Basic pencil strokes

The graphite can be manipulated in various ways to create textural effects. Layering soft-over-hard or hard-over-soft pencil changes the appearance of shaded areas. “Burnishing” layers of pencil until the paper texture is filled polishes the graphite particles and creates a dense area of tonal value with a smooth sheen. Lifting the top layer of burnished graphite reduces the shine. Use of a blending stump (tortillon) creates soft blended effects and dulls the surface by reducing the light reflected through the particles.

Masking tape and Blu-Tack can be used to lift areas of graphite to create interesting, subtle textures.

Frottage is French for “rubbing.” The rubbing effect is created by placing a textured object underneath the paper and rubbing with the side of a pencil or charcoal. Fairly thin paper and a moderately firm medium are required for the best results. Thick paper will not allow the texture to be picked up, while a soft medium tends to push into the surface and fill in the pattern.

Scraping into an area of graphite creates coarse, ragged lines. Incising—cutting out a section with a scalpel—creates crisp white lines, but should only be attempted on heavy paper or board. Both these effects are dramatic and irreversible, and must be tested before being used in a major piece.

Impressed line and stipple effects are created by using a fine, rounded point—such as a large darning needle or plastic knitting needle—to squash a fine line or dot into the surface of the paper. The point should not be so fine as to cut the paper. When shading is applied over the surface of the paper, the impressed lines stay clear.

Sgraffito involves scratching into the drawn surface.

Impressed line: lines pressed into the paper before shading.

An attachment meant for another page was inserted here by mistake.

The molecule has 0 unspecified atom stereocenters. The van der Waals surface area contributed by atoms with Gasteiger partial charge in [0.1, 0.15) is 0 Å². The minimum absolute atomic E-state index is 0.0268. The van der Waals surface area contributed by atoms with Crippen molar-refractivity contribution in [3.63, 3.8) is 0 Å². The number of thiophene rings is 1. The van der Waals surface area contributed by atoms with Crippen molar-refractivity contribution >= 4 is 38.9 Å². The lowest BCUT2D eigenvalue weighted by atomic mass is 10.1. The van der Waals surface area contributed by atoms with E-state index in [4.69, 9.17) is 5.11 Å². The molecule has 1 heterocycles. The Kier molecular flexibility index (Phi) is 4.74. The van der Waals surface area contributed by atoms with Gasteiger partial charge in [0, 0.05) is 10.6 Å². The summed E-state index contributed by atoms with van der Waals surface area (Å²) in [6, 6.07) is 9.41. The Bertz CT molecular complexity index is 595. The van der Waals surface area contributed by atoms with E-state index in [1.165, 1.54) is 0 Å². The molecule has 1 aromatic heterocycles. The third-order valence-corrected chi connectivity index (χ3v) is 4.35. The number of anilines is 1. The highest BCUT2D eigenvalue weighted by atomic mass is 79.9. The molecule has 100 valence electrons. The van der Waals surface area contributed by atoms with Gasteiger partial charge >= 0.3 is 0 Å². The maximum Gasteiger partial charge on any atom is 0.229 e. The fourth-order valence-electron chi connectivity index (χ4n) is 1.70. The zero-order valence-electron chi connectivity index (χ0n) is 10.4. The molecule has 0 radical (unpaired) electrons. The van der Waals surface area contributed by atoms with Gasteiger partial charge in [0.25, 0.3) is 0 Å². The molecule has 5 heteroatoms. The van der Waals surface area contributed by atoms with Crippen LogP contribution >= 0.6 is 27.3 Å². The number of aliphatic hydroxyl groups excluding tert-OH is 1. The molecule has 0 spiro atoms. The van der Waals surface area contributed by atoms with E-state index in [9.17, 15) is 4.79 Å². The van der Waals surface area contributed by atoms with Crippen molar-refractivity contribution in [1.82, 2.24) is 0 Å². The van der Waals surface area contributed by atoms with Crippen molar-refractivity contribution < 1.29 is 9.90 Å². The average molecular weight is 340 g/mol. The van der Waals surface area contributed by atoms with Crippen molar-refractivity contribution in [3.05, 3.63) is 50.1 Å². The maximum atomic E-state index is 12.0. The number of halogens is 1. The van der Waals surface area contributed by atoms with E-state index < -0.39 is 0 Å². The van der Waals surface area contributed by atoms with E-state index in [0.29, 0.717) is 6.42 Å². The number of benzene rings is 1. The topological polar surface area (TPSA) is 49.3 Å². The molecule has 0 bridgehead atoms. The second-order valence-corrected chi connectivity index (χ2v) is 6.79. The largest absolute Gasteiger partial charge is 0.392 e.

Lifting with tape or Blu-Tack to create a textured surface.


Read through the previous paragraphs on applying and manipulating the pencil, with paper and pencils in hand. Experiment with each of the techniques mentioned.

Global Versus Local Tone

Global tone, or global value, is the approach to value drawing that you'll generally use when sketching. Basically, artists use value to describe form by allocating planes around an object at certain values and getting progressively darker around the object. Usually the actual fall of light is the reference point for this shading, with the colors, highlights, and shadows based on actual observation. However, small variations in surface quality are not really taken into account.

Local tone, or local value, is an approach to value drawing that involves observing value variations on an extremely fine level. Rather than being concerned with using shading to model the form, the artist seeks to accurately reproduce perceived values in a small, accurately drawn area, which come together to form a highly realistic representation of the object. Generally, local tone is used in conjunction with reference photographs, which enable the artist to focus on very fine details, but this approach can be used when drawing from life.